A Turkish court has refused permission for 151 Kurds standing trial for allegedly supporting Kurdish separatism to defend themselves in Kurdish.
The Kurds, including 12 mayors, are charged with supporting or being members of an illegal organisation - a reference to the Kurdish militant group, the PKK.
The court said the accused were all able to speak and understand Turkish.
Preliminary hearings had already been held in Turkish, it added.
"The request for a Kurdish defence was rejected unanimously on the ground that the defendants spoke Turkish in the questioning and investigation stage," court chairman Menderes Yilmaz said.
"The use of interpreters would only extend the course of the hearings."
The 151 Kurds are accused of crimes including membership of an illegal armed group, spreading its propaganda, undermining Turkey's territorial integrity and holding illegal public demonstrations.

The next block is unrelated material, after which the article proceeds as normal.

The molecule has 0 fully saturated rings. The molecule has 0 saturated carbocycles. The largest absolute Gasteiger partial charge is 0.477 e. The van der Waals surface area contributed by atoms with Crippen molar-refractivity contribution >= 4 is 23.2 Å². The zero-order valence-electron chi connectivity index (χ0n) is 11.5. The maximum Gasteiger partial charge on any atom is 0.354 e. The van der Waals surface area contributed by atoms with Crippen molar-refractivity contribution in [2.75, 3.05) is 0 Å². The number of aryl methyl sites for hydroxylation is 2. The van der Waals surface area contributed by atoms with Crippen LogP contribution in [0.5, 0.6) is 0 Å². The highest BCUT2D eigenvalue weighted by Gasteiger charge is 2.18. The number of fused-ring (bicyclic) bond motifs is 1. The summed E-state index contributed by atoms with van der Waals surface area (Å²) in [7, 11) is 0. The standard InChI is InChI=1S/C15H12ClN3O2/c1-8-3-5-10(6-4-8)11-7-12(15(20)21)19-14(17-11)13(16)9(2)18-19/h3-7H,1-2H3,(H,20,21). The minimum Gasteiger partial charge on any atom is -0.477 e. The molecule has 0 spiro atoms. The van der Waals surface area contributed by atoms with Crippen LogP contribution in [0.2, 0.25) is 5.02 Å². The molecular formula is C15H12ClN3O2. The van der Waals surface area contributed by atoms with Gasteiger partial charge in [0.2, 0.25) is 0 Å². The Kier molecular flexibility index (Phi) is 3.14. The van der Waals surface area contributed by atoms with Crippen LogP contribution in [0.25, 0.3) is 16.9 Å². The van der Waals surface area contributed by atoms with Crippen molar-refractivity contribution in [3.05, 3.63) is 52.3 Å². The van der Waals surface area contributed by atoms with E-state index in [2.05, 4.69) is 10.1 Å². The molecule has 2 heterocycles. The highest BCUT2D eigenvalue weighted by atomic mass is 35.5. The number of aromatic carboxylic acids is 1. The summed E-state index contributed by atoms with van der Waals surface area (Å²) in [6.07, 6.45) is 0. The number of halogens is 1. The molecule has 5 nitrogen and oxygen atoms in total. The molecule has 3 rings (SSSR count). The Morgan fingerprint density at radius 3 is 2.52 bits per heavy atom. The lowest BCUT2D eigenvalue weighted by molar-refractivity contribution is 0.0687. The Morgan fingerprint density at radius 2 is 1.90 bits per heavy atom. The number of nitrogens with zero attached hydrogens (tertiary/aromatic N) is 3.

The trial, which began on Monday in Diyarbakir in the Kurdish-dominated south-east of the country, is being seen by some as a test of Turkey's democratic credentials.
The PKK has fought a 26-year conflict with the Turkish government, which has claimed more than 40,000 lives.
The PKK has revised previous demands for independence, and now calls for more Kurdish autonomy. It is viewed as a terrorist group not just in Turkey, but by the US and European Union.